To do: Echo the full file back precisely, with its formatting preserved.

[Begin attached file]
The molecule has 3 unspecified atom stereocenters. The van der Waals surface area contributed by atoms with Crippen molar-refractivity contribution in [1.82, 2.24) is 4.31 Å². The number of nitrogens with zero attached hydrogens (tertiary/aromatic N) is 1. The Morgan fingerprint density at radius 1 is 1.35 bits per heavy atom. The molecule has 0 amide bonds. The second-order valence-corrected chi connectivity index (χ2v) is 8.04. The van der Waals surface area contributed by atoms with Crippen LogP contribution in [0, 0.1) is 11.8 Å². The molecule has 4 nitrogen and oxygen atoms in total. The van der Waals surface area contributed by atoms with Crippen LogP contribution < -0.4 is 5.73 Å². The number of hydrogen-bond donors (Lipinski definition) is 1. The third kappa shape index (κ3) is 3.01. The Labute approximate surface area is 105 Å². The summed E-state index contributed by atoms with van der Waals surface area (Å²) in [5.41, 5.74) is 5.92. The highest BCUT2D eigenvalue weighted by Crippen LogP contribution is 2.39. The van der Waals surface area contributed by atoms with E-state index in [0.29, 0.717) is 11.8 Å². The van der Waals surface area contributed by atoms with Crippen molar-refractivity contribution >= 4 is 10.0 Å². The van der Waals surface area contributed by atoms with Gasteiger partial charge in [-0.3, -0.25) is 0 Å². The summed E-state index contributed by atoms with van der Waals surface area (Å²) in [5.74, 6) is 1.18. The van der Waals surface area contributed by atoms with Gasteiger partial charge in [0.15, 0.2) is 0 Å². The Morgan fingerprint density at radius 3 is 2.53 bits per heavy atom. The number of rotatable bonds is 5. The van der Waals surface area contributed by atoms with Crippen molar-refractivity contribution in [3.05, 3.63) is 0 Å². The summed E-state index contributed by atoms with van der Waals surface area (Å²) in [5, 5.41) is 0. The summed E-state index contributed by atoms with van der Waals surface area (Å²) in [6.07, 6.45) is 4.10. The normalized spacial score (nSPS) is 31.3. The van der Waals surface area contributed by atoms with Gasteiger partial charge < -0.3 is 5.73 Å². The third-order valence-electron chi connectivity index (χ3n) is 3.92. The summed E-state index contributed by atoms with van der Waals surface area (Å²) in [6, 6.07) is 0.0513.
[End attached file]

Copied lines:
The molecule has 3 unspecified atom stereocenters. The van der Waals surface area contributed by atoms with Crippen molar-refractivity contribution in [1.82, 2.24) is 4.31 Å². The number of nitrogens with zero attached hydrogens (tertiary/aromatic N) is 1. The Morgan fingerprint density at radius 1 is 1.35 bits per heavy atom. The molecule has 0 amide bonds. The second-order valence-corrected chi connectivity index (χ2v) is 8.04. The van der Waals surface area contributed by atoms with Crippen LogP contribution in [0, 0.1) is 11.8 Å². The molecule has 4 nitrogen and oxygen atoms in total. The van der Waals surface area contributed by atoms with Crippen LogP contribution < -0.4 is 5.73 Å². The number of hydrogen-bond donors (Lipinski definition) is 1. The third kappa shape index (κ3) is 3.01. The Labute approximate surface area is 105 Å². The summed E-state index contributed by atoms with van der Waals surface area (Å²) in [5.41, 5.74) is 5.92. The highest BCUT2D eigenvalue weighted by Crippen LogP contribution is 2.39. The van der Waals surface area contributed by atoms with E-state index in [0.29, 0.717) is 11.8 Å². The van der Waals surface area contributed by atoms with Crippen molar-refractivity contribution >= 4 is 10.0 Å². The van der Waals surface area contributed by atoms with Gasteiger partial charge in [-0.3, -0.25) is 0 Å². The summed E-state index contributed by atoms with van der Waals surface area (Å²) in [5.74, 6) is 1.18. The van der Waals surface area contributed by atoms with Gasteiger partial charge in [0.15, 0.2) is 0 Å². The Morgan fingerprint density at radius 3 is 2.53 bits per heavy atom. The number of rotatable bonds is 5. The van der Waals surface area contributed by atoms with Crippen molar-refractivity contribution in [3.05, 3.63) is 0 Å². The summed E-state index contributed by atoms with van der Waals surface area (Å²) in [5, 5.41) is 0. The summed E-state index contributed by atoms with van der Waals surface area (Å²) in [6.07, 6.45) is 4.10. The normalized spacial score (nSPS) is 31.3. The van der Waals surface area contributed by atoms with Gasteiger partial charge < -0.3 is 5.73 Å². The third-order valence-electron chi connectivity index (χ3n) is 3.92. The summed E-state index contributed by atoms with van der Waals surface area (Å²) in [6, 6.07) is 0.0513.